2. It is not enough for the buyer to ascertain the genuineness of his article. He sets about estimating its real worth; its worth intrinsically, and its worth adventitiously; its worth in itself, and its worth to him. The two may be widely different. The diamond is of incomparably more intrinsic worth than the grain of barley; but the cock in the fable spurned away the former and picked up the latter. In the present case,—having once ascertained the divine authority of the record,—there can be no hesitation about either the intrinsic or the relative value of what it makes known. All truth is precious; but its preciousness is, of course, endlessly varied in degree. Two things may be considered as combining to constitute its value. These are—its subject, and its utility. In natural science some truths present a union of both. The discoveries of astronomy for example, are, many of them, full of intrinsic interest from their vastness and sublimity, and the impressions they give of the transcendent majesty of God; while, in some of their practical bearings, they are of pre-eminent advantage to men. But in a peculiar sense may this be affirmed of the discoveries of divine revelation. These discoveries present views of God's moral government, in its great essential principles and in their practical application, such as have in them a weight of moral grandeur, and a consequent depth of absorbing interest surpassing all that nature can disclose. And, while they possess intrinsic preciousness above all other truths,—think of their value when estimated by the blessings which are unfolded in them, and to which the faith of them introduces the believer, in time and in eternity! The purchaser values the article he is about to purchase, by the amount of benefit the possession of it will bring him. In like manner must you estimate the value of "the truth" you are here counselled to buy. The value of it, in this view, is summed up by our Lord himself, when he says, "THIS IS LIFE ETERNAL." What then, the real worth to you, of any other compared with this?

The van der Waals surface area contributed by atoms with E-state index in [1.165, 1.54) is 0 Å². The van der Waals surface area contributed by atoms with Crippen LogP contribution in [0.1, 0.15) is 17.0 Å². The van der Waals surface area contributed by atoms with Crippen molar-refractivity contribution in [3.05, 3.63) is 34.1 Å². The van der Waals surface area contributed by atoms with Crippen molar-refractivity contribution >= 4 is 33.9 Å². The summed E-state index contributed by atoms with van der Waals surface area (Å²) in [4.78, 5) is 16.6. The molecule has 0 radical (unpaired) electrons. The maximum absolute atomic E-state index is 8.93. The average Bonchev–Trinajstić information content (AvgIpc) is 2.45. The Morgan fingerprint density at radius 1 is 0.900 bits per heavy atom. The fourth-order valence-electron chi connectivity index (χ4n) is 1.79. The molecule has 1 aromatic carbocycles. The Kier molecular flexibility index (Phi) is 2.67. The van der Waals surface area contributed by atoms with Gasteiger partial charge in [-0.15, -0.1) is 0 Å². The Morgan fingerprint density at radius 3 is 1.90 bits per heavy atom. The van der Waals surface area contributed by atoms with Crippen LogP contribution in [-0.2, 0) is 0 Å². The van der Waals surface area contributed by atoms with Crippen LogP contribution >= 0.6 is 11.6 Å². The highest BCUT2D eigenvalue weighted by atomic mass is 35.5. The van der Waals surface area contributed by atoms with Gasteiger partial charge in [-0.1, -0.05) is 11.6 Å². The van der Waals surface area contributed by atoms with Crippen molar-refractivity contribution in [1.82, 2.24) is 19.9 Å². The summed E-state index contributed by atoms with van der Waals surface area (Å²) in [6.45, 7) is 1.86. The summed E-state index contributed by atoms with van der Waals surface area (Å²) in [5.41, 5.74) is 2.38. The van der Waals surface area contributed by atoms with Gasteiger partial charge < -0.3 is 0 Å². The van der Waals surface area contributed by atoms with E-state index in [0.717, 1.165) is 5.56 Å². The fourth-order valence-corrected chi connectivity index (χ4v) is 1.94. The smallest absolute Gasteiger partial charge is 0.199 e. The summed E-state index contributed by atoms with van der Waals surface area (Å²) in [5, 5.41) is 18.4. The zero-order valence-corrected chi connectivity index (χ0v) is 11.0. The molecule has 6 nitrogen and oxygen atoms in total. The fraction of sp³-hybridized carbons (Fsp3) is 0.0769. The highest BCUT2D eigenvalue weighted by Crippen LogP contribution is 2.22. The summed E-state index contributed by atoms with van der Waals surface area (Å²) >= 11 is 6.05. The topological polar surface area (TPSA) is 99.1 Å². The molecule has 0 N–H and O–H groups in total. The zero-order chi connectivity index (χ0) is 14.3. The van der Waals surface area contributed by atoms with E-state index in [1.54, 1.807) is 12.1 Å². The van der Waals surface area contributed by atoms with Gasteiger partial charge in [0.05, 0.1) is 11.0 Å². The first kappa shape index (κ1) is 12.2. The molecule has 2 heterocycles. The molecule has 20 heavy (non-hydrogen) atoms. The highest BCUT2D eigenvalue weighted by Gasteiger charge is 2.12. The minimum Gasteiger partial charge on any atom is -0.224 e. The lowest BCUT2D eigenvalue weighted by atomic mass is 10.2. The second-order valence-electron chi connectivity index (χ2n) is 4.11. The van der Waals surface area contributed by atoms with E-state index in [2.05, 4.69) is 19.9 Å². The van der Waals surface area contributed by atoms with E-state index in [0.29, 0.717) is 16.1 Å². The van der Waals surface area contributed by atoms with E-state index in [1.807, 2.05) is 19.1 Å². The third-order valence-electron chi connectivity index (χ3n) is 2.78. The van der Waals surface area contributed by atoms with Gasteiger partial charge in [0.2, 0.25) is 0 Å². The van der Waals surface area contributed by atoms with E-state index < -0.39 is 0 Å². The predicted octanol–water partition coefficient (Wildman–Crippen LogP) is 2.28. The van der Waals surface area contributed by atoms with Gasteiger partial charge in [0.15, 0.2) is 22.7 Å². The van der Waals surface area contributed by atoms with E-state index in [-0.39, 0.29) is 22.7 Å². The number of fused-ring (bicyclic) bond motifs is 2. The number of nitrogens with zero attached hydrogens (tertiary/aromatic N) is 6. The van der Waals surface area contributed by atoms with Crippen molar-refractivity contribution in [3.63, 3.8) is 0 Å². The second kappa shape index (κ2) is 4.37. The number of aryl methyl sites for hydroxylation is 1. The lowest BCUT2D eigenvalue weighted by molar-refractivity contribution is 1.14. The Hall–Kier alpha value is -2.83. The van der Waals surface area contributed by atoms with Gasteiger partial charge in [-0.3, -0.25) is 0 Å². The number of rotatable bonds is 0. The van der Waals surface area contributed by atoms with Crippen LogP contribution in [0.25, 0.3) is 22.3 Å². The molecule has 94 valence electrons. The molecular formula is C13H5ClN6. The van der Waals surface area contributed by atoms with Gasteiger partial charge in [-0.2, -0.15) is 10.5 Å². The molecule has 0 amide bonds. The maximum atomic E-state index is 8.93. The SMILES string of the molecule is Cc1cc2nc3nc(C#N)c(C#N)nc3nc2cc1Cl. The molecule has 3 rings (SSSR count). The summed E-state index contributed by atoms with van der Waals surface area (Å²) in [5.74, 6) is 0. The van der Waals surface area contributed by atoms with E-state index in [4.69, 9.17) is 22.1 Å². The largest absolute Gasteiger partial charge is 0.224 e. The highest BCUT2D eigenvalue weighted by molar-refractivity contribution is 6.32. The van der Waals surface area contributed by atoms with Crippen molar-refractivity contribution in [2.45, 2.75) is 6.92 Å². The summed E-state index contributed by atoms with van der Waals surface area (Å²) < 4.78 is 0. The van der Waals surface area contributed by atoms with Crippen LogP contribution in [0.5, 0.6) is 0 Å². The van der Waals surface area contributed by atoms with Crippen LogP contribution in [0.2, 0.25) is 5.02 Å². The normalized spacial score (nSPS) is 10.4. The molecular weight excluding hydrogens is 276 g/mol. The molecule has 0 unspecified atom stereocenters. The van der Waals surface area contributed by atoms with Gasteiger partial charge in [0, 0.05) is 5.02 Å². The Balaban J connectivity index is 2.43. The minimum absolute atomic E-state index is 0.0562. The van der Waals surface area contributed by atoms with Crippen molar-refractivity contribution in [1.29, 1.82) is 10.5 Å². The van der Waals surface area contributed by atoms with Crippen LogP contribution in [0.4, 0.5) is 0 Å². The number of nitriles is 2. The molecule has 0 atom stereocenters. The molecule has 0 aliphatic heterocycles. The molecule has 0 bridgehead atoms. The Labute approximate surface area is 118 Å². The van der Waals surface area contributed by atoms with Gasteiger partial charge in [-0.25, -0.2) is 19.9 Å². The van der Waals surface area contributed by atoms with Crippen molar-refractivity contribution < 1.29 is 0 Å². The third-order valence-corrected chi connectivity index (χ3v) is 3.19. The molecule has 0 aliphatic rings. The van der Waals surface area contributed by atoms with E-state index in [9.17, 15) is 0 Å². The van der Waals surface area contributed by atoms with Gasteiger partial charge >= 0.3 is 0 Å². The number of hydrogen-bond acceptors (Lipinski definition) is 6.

3. The buyer, when he has estimated the value of his article, makes proportional sacrifices to obtain possession of it. Foolish estimates there may be; and these foolish estimates may be the occasion of foolish bargains; and these may be the grounds of regret and self-dissatisfaction. But supposing the certainty of all the benefits, for time and eternity, which in the Bible are promised and guaranteed in connection with "the truth," O! what is there, in the whole compass of what this world can confer, that should not, without one moment's hesitation, be sacrificed for its attainment?